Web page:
Management of infected shoulder replacement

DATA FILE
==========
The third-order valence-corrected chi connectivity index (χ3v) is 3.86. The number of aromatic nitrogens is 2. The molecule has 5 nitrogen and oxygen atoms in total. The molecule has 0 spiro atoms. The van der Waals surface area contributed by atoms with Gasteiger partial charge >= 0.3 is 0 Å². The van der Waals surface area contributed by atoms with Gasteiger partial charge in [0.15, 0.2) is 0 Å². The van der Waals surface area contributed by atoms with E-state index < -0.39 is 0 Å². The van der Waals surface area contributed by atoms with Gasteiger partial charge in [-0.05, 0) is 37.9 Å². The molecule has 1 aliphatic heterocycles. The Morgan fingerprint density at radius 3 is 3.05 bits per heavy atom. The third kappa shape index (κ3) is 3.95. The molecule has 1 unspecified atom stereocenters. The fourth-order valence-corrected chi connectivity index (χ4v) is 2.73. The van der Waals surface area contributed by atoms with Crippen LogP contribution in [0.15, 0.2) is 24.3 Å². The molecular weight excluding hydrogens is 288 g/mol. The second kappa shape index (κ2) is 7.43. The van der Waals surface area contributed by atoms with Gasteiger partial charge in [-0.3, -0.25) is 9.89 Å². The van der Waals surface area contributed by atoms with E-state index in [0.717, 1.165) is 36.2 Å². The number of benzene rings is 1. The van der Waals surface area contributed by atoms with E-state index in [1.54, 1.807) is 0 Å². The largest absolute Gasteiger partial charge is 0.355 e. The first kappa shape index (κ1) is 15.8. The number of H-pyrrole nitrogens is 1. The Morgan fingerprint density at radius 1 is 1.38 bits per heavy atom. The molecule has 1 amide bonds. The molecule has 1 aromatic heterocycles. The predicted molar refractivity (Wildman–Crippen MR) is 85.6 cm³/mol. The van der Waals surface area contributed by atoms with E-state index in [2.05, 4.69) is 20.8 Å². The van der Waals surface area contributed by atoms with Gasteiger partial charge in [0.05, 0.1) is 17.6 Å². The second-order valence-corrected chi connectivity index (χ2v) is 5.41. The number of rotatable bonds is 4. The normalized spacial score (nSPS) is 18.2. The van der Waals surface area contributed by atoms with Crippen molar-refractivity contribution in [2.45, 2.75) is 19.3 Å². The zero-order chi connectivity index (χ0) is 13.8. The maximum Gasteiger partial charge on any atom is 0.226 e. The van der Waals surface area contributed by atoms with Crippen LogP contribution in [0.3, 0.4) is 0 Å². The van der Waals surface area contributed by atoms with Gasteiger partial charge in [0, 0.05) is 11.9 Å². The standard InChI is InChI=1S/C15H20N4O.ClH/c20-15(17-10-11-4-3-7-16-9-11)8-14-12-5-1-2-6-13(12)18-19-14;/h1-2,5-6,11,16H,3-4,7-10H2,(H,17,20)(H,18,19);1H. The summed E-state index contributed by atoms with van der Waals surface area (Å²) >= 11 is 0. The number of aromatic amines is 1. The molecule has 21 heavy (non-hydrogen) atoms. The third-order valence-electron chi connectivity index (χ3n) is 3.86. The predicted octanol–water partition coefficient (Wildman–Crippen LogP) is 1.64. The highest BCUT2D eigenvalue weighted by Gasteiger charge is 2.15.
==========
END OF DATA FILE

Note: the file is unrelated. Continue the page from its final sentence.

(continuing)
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Background:The purpose of the present work is to present treatment options and our own results for patients with infected shoulder alloarthroplasties.Methods:Twelve patients with an infected shoulder replacement were treated. Their age ranged from 56 to 82 years. Indications for surgical revision were clinical symptoms compatible with an infection or positive serologic tests, especially an elevated C-reactive protein. Aspirated intra-articular fluid with a white blood cell count above 30,000 or positive for bacterial growth was also an important diagnostic feature. Retrospective analysis differentiated three groups with three different treatment regimens. Group 1 with early infection but without soft-tissue involvement (n=1): this particular patient underwent arthroscopic synovectomy. Group 2 with early infection and soft-tissue involvement within 4 weeks after index surgery (n=1): this patient underwent open synovectomy. The largest group was group 3 with late infection (n=10): these patients were treated with two-stage revision and a temporary spacer.Results:The time between explantation and reimplantation ranged between 4 weeks and 6 months. With the temporary spacer, an anatomically stable condition could be established for all patients, and reconstruction of the humeral length even in long implants was possible. All patients underwent physiotherapy with the temporary spacer in place. A positive intraoperative microbiologic specimen was only found in 4 patients. In both group 1 and 2 patients, the infection healed, and thus the original implant could be kept in situ. In 8 patients, the temporary spacer was removed and exchanged for a regular implant. The postoperative raw Constant score at the time of the last follow-up examination was 48, due mainly to a loss of motion and power. All shoulders were stable, and the elbow function was good.Conclusion:Use of an antibiotic-loaded spacer allows sucessful treatment of infected shoulder replacements.

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